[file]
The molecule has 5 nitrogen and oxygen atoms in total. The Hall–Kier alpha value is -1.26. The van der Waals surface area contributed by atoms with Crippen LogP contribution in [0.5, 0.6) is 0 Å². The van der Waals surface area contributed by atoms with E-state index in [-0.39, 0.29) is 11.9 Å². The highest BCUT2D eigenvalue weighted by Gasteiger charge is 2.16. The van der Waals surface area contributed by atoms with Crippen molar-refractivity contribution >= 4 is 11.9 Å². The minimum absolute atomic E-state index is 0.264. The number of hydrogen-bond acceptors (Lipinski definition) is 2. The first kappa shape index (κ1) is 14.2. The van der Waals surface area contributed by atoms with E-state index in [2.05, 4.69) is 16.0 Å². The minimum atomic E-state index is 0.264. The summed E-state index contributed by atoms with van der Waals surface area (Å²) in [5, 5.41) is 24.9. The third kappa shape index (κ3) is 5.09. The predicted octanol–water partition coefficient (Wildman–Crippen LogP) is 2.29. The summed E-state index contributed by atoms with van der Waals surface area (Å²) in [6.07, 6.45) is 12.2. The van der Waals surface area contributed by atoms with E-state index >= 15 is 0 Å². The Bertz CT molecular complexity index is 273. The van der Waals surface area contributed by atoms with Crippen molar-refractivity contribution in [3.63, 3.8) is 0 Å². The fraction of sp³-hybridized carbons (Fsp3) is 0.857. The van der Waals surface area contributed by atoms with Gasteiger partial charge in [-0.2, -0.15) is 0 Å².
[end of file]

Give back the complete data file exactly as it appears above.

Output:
The molecule has 5 nitrogen and oxygen atoms in total. The Hall–Kier alpha value is -1.26. The van der Waals surface area contributed by atoms with Crippen LogP contribution in [0.5, 0.6) is 0 Å². The van der Waals surface area contributed by atoms with E-state index in [-0.39, 0.29) is 11.9 Å². The highest BCUT2D eigenvalue weighted by Gasteiger charge is 2.16. The van der Waals surface area contributed by atoms with Crippen molar-refractivity contribution >= 4 is 11.9 Å². The minimum absolute atomic E-state index is 0.264. The number of hydrogen-bond acceptors (Lipinski definition) is 2. The first kappa shape index (κ1) is 14.2. The van der Waals surface area contributed by atoms with E-state index in [2.05, 4.69) is 16.0 Å². The minimum atomic E-state index is 0.264. The summed E-state index contributed by atoms with van der Waals surface area (Å²) in [5, 5.41) is 24.9. The third kappa shape index (κ3) is 5.09. The predicted octanol–water partition coefficient (Wildman–Crippen LogP) is 2.29. The summed E-state index contributed by atoms with van der Waals surface area (Å²) in [6.07, 6.45) is 12.2. The van der Waals surface area contributed by atoms with E-state index >= 15 is 0 Å². The Bertz CT molecular complexity index is 273. The van der Waals surface area contributed by atoms with Crippen molar-refractivity contribution in [3.63, 3.8) is 0 Å². The fraction of sp³-hybridized carbons (Fsp3) is 0.857. The van der Waals surface area contributed by atoms with Gasteiger partial charge in [-0.2, -0.15) is 0 Å².